In this article, we will look at how we can analyze network traffic for applications that use certificate pinning. One of the best definitions I found of certificate pinning is mentioned below. It is taken directly from this url.
By default, when making an SSL connection, the client checks that the server’s certificate:
- has a verifiable chain of trust back to a trusted (root) certificate
- matches the requested hostname
- What it doesn’t do is check if the certificate in question is a specific certificate, namely the one you know your server is using.
Relying on matching certificates between the device’s trust store and the remote server opens up a security hole. The device’s trust store can easily be compromised – the user can install unsafe certificates, thus allowing potential man-in-the-middle attacks. Certificate pinning is the solution to this problem. It means hard-coding the certificate known to be used by the server in the mobile application. The app can then ignore the device’s trust store and rely on its own, and allow only SSL connections to hosts signed with certificates stored inside the application. This also gives a possibility of trusting a host with a self-signed certificate without the need to install additional certificates on the device.
Certificate pinning is used by many popular applications for e.g Twitter, Square etc. So the question that arises is, how do you bypass this certificate validation that is happening on the client side ? The important thing to note here is all that all the validation is happening on the client side. And since there are frameworks like Mobile Substrate that allow us to patch any method during runtime and modify its implementation, it is possible to disable the certificate validation that is happening in the application.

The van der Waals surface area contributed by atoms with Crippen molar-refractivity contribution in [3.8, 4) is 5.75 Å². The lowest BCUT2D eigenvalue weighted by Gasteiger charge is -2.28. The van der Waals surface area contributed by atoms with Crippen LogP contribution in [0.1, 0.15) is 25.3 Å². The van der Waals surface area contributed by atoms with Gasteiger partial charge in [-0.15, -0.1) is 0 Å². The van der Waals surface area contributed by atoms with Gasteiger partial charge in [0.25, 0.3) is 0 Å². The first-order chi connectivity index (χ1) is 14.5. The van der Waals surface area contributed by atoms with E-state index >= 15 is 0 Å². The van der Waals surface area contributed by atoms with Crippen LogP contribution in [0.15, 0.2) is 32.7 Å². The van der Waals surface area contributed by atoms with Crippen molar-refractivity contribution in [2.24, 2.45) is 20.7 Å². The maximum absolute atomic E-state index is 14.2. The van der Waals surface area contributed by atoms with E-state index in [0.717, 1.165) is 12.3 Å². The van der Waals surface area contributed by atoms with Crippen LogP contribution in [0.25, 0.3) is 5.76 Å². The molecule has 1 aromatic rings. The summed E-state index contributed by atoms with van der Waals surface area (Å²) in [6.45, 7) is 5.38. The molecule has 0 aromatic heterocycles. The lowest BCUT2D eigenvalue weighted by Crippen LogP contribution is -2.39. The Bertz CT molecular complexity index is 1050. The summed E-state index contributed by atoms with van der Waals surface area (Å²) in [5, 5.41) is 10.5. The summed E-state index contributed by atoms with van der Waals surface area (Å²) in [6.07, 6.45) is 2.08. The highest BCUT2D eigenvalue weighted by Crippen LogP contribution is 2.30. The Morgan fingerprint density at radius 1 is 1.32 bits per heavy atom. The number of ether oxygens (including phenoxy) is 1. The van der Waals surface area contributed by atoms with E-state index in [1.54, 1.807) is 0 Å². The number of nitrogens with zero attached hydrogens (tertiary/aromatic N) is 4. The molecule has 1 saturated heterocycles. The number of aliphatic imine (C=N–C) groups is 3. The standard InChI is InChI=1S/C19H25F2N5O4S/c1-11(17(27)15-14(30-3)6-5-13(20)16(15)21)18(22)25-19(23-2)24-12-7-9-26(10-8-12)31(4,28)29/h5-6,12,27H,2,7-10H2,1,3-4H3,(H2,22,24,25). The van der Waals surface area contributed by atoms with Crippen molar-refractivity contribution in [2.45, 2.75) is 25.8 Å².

A POC tool for this by released in Blackhat and it was named iOS SSL Kill Switch. The full presentation can be found here. After some time, the author realized that he was able to inspect traffic from apps that used certificate pinning (for e.g Twitter), but he wasn’t able to see the traffic going through the App Store app. He then realized he needed to patch even more low level methods and kill specific processes in order to inspect traffic going via the App store app. The full writeup for this could be found here and it’s quite interesting, so i suggest you give it a read. Also note that this tool will also be able to disable the default SSL certificate validation, so you don’t need to install a certificate as trusted root as well, which is what we usually do for inspecting traffic over HTTPs.
Ethical Hacking Training – Resources (InfoSec)
To really check that the Twitter app uses certificate pinning, install the Twitter app and route the device traffic through Burp Proxy. Make sure you are inspect traffic via HTTP/HTTPS using the steps mentioned in Part 11 of this series. However, when you open the twitter app and navigate around, the traffic is not captured by Burpsuite.
To inspect the traffic going via Twitter, ssh into your device and download the iOS SSL Kill Switch package from it’s releases link. Also, make sure to install the following packages via Cydia.
Now install the deb package using the command dpkg -i .
Now, respring the device using the command killall -HUP SpringBoard.
Once this is done, go to Settings app. There will be a new menu for SSK Kill Switch and a slider to Disable certificate validation. Make sure the slider is set to on.
Now route the traffic in the device to pass through Burp Proxy. Open twitter app and now you can see all the data going through via the twitter app as well.
To verify that SSL Kill Switch is being injected into the application, go to Xcode -> Devices (I am using Xcode 6), look for your device in the left menu and click on the arrow pointing up in the lower left corner to see the device logs. You will see that SSL Kill Switch is being injected into the application.
Another cool utility that does the same job is trustme. I recommend you check it out.